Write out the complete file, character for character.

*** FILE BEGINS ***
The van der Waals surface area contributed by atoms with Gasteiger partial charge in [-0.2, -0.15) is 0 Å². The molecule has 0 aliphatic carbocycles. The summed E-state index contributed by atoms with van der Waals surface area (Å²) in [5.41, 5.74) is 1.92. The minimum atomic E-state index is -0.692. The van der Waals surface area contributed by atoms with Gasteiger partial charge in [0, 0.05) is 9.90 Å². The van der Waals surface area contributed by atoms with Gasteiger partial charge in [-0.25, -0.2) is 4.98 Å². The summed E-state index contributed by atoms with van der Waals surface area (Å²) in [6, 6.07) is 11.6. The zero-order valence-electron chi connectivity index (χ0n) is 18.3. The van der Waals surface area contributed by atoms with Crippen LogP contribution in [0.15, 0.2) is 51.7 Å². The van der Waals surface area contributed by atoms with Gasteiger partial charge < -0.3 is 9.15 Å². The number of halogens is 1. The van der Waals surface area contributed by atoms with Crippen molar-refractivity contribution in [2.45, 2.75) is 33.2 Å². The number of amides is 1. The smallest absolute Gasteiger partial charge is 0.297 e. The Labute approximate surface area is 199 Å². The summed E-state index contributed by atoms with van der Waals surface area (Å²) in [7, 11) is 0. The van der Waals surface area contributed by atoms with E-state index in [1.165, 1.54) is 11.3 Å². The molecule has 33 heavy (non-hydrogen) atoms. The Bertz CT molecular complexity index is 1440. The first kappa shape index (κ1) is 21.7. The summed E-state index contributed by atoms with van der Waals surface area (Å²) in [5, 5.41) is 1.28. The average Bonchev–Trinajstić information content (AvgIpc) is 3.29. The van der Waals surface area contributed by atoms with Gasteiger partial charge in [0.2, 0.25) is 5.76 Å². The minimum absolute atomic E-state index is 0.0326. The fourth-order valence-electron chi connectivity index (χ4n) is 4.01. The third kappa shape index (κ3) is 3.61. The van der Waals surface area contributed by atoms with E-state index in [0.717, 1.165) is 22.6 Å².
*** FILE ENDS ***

The van der Waals surface area contributed by atoms with Gasteiger partial charge in [-0.2, -0.15) is 0 Å². The molecule has 0 aliphatic carbocycles. The summed E-state index contributed by atoms with van der Waals surface area (Å²) in [5.41, 5.74) is 1.92. The minimum atomic E-state index is -0.692. The van der Waals surface area contributed by atoms with Gasteiger partial charge in [0, 0.05) is 9.90 Å². The van der Waals surface area contributed by atoms with Gasteiger partial charge in [-0.25, -0.2) is 4.98 Å². The summed E-state index contributed by atoms with van der Waals surface area (Å²) in [6, 6.07) is 11.6. The zero-order valence-electron chi connectivity index (χ0n) is 18.3. The van der Waals surface area contributed by atoms with Crippen LogP contribution in [0.15, 0.2) is 51.7 Å². The van der Waals surface area contributed by atoms with Gasteiger partial charge < -0.3 is 9.15 Å². The number of halogens is 1. The van der Waals surface area contributed by atoms with Crippen molar-refractivity contribution in [2.45, 2.75) is 33.2 Å². The number of amides is 1. The smallest absolute Gasteiger partial charge is 0.297 e. The Labute approximate surface area is 199 Å². The summed E-state index contributed by atoms with van der Waals surface area (Å²) in [7, 11) is 0. The van der Waals surface area contributed by atoms with E-state index in [1.165, 1.54) is 11.3 Å². The molecule has 33 heavy (non-hydrogen) atoms. The Bertz CT molecular complexity index is 1440. The first kappa shape index (κ1) is 21.7. The summed E-state index contributed by atoms with van der Waals surface area (Å²) in [5, 5.41) is 1.28. The average Bonchev–Trinajstić information content (AvgIpc) is 3.29. The van der Waals surface area contributed by atoms with Gasteiger partial charge in [0.2, 0.25) is 5.76 Å². The minimum absolute atomic E-state index is 0.0326. The fourth-order valence-electron chi connectivity index (χ4n) is 4.01. The third kappa shape index (κ3) is 3.61. The van der Waals surface area contributed by atoms with E-state index in [0.717, 1.165) is 22.6 Å².